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Regulation and Compliance > Federal Regulation > IRS

IRS Rules on Wrap Fees

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A new Internal Revenue Service ruling on wrap fee payments may allow investors to preserve more of the cash they’ve accumulated in their individual retirement accounts, according to financial advisors.

In a private letter ruling (PLR) released last month, the IRS clarified the treatment of various wrap fee structures for both IRAs and Roth IRAs, which are becoming increasingly popular among advisors’ clients. The IRS declared that payments of wrap fees won’t be treated as “deemed contributions” to IRAs and/or Roth IRAs if the clients pay the wrap fees with money from outside accounts. The practice now is to pay wrap fees from the IRA accounts, which reduces the retirement money compounding within them. “The question was whether fees paid with outside dollars should actually be considered a contribution, thereby causing a reduction to an IRA account holders’ already limited contribution of $4,000, or $4,500 if over 50 years of age,” says Joe Campisi, a planner with Campisi Financial Network in Fairview Village, Pennsylvania. “This is very important since wrap fees can easily exceed the (annual) IRA contribution limit.”

If the fee is paid with outside dollars, Campisi notes, “the IRA account is not being reduced by that amount and therefore [the investor is] preserving a higher balance to continue to grow tax deferred.” Michael Kitces, director of financial planning for the Pinnacle Advisory Group in Columbia, Maryland, says this has been an ongoing conundrum for advisors. “It has been a question of whether it was okay to pay the account fees with outside money–many custodians have [done it anyway], but many were assuming that it was okay, when in reality it was a very gray area,” he says.

The PLR is “really good news for the average person saving for an IRA and particularly good for those holding a Roth IRA,” particularly a large one, adds William Suplee, president of Structured Asset Management in Paoli, Pennsylvania. The money inside the IRAs can now grow from a larger base, Suplee notes, because wrap fees, when paid as an expense or deemed contribution from the Roth account, cut into the total retirement funds compounding. The benefit is somewhat mitigated by the fact that most contributory Roth accounts aren’t very large, Kitces adds, but due to the occasional Roth conversion, there definitely are some larger Roth IRAs where the fee that can be paid with outside funds is substantial.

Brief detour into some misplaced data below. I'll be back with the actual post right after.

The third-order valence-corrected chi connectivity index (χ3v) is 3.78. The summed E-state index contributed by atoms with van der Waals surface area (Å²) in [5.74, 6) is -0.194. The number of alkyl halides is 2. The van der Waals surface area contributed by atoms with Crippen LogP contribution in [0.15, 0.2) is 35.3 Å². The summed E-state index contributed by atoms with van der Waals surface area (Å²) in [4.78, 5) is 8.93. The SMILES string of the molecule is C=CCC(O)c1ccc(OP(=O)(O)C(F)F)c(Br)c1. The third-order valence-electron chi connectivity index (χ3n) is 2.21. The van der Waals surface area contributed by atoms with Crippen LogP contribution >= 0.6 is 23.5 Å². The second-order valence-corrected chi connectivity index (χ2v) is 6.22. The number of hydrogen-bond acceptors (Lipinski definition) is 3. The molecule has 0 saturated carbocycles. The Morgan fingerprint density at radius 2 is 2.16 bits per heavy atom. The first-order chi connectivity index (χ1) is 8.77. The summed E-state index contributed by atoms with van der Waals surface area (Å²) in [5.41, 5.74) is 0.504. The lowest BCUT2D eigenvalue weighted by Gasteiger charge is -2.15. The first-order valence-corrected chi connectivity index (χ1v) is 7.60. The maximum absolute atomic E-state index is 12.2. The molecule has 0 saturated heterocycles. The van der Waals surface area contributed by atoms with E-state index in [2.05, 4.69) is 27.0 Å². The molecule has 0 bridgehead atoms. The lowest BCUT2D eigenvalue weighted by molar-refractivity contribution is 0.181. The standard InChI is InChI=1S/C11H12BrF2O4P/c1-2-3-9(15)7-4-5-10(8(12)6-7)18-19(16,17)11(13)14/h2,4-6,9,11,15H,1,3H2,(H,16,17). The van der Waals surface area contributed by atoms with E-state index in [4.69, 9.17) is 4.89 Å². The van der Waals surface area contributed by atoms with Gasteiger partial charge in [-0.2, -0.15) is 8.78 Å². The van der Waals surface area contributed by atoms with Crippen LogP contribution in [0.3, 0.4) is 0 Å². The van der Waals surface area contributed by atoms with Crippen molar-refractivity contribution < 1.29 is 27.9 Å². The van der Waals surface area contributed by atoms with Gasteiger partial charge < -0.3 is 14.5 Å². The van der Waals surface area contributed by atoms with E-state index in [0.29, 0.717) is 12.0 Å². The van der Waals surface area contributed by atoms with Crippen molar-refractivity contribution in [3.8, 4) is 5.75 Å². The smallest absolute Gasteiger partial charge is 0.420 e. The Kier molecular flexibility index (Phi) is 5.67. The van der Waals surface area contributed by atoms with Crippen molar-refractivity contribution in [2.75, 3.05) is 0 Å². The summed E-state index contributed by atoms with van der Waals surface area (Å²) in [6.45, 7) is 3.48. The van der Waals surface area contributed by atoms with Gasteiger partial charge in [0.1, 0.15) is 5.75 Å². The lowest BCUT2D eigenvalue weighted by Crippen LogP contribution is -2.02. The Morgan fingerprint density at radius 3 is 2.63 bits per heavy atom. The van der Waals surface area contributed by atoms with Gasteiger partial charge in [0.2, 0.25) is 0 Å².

The IRS guidance also states that even a full-service brokerage account fee qualifies for exclusion from the deemed contribution, as long as it is not an individual transaction fee, Suplee says. Thus, if the fees are for the overall portfolio, including trades, but obviously weighted with administrative and custodial fees, the IRS will allow the entire fee to be paid from a separate or out-of-pocket account, according to the guidance. The PLR uses an example where ‘Company M’ has calculated that trading costs for portfolio A, B, C, and D total approximately 15% of the overall wrap fees collected and where clients who participate in these portfolios are predominantly paying for investment advisory, money management, and other administrative services.

Another selling point for the new guidance is that investors may be able to deduct the wrap fee if it is paid from a separate taxable account. The deductibility of a miscellaneous itemized amount would be subject to the 2% floor of adjusted gross income. Currently, if the wrap fee is deducted from the IRA account, then the fee is not deductible.

However, this is still a gray area, advisors concede. Since Roth IRAs are structured to produce tax-free earnings, the fee may not be deductible, although non-qualified withdrawals from a Roth are still taxable, so the deductibility could still come into play. A private letter ruling or PLR doesn’t have the force of law and won’t hold up in court as a defense but instead is guidance issued in response to taxpayer queries, especially those in an ambiguous but popular investment situation. To read the PLR, which was sent to the taxpayer in November but only released on the IRS web site in February, go to //

The Lowdown on Pension Plans’ Solvency

The Department of Labor has proposed rules it hopes will foster better disclosure about the funding status of defined benefit plans. The rules fulfill provisions of the Pension Funding Equity Act of 2004, which require plan administrators of multi-employer pension plans to provide an annual notice to plan participants, beneficiaries, labor organizations, contributing employers and the Pension Benefit Guaranty Corporation (PBGC) on the financial situation of these plans. The information must include–in easily understood language–whether the plan is 100% funded, and if not, the plan’s current liability percentage. The goal is to “ensure sufficient assets are available to pay future benefits,” said Assistant Secretary of Labor Ann Combs in a prepared statement. The annual funding rule also requires a comparison of the plan’s assets to benefit payments, a description of the law governing insolvent plans, and the PBGC’s benefit guarantees; the PBGC guarantees only vested benefits. Although the agency has yet to issue the final rules, a spokeswoman says good faith compliance is expected.

Find the proposed rule, for which comments closed March 7th, at

For more information about the PBGC and multi-employer benefit

guarantees, visit


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